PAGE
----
In regards to the camera angles, conventionally, the different angles are 0°, 30°, 45° 75° and 90° – going from the item at eye level to top view. There is no precise rule for using specific angles, but it’s best to experiment to see what works best for the nature of your product.
Having white walls around helps make the sunlight less harsh in the final image. Since white walls act as reflectors, they make the subject of your photograph stand out.Davide Esposito, profesional photographer
The best gear for product photography (doesn’t have to be expensive)
You’ve gotten this far in the article, and the good news is that you don’t need to spend a lot to make the most of your gear. Ebay, for example, is a goldmine of opportunities when it comes to choosing gear (including used professional equipment).
Product photography gear under $500
If you don’t want to spend too much on gear just for the purpose of product photography, you can get a versatile and affordable camera among the micro 4/3 ones.
There are several brands involved in the development of this standard lens mount – the main ones are Panasonic and Olympus. Among the lens manufacturers, you can also find a few good autofocus options from Sigma.
Main body gear
Here are some bodies you can look into on the used market that are convenient and up to the contemporary standards of a professional camera:
Olympus om-D e-M10 (mark II, mark III, and IV)
Panasonic GX80 (commonly known as Panasonic GX85)
But in general, any micro 4/3 body from Panasonic and Olympus that is not too old will work fine to shoot product photos.
As for the lenses, you may want to look into the option of purchasing a dedicated macro lens. It all depends how big the items you plan to shoot are. If, for example, you want to shoot large or any medium sized product, even the zoom kit lens may be enough since you won’t need to focus very close.
Instead, If you shoot very intricate and small products such as jewelry pieces, a good option is a sharp telephoto macro lens like the Olympus 60mm f/2.8. It is vital that you have a good telephoto macro lens for close up, detailed photos in high-quality.
If you shoot with a dedicated camera, remember to never shoot with the aperture wide open. Close the aperture of your lens to ensure enough depth of field, so your product can be in focus. This is especially true if you use telephoto macro lenses.
As you choose locations, remember to frame something that is a clear reference to the story of the product or the brand. Aesthetics are everything, so make sure the elements in your photo compliment the item instead of clashing with it.Davide Esposito, professional photogapher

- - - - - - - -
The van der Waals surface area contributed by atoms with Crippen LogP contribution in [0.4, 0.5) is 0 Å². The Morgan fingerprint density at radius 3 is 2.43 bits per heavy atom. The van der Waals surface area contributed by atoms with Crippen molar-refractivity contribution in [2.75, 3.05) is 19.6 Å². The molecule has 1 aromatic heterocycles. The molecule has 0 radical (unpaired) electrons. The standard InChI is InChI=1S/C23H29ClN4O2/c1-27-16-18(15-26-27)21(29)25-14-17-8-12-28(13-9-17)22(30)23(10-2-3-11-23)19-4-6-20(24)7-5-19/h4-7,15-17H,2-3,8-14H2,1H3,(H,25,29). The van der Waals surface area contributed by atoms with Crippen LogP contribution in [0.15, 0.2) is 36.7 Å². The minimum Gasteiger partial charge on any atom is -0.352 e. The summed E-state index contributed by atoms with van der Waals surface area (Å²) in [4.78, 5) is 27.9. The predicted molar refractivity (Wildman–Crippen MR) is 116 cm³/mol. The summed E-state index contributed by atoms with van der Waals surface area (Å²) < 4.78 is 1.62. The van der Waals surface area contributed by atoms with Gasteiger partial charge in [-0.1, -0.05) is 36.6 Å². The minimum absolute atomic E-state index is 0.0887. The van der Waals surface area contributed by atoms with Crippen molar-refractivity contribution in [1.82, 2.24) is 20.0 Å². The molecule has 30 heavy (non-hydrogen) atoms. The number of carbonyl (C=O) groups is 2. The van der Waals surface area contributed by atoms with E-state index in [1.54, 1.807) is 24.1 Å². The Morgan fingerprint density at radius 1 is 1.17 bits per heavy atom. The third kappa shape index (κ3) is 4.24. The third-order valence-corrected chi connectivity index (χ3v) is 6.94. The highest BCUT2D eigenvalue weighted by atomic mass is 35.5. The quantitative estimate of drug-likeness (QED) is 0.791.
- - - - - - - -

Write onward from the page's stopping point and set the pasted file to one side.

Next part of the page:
Maintaining consistency with product photography
Consistency with product photography is also about knowing the purpose. You have to have a clear understanding of what you’re shooting for, as this will determine how you showcase your product.
Is your product photography shot for Instagram? Is it for a new product launch? Is it a shot to help you drive sales? All these questions are vital so that you understand which direction to take with your photography and how you set up the scene.
A crazy product photography setup like the many videos you’ll find on YouTube is not necessary. You can keep it simple and still achieve amazing results. Even with a single light source and a reflector. Your gear can be your phone, or an affordable camera as mentioned in this article.
One of the privileges of shooting environmental photographs is the opportunity to play with perspective. For example, this image doesn’t look boring despite being quite ‘simple’ and this is due to the use of leading lines.Davide Esposito, professional photographer
Tips on product photography lighting
If you don’t have external light sources, natural lighting from a large window will be enough. Natural lighting can produce quite dramatic effects if you play with exposure and camera angles.
Lighting tip #1
If you are indoors, narrow in on the framing of your item and make sure that the main light source on the item is coming from above, behind you, or on the right or left. You want to avoid backlighting, and especially blocking the source of light.
In regards to consistency, keep in mind that using natural light can produce great results for a single photo or a series of photos done in the moment. However, it’s a bit more unpredictable since natural light is different every day and during different times of the day.
Lighting tip #2
A good solution could be a lightbox (but more on that later, see Option 2 below). Lightboxes are used for classic product photos and still life photography in general, as it will always ensure a consistent look and feel of your photos.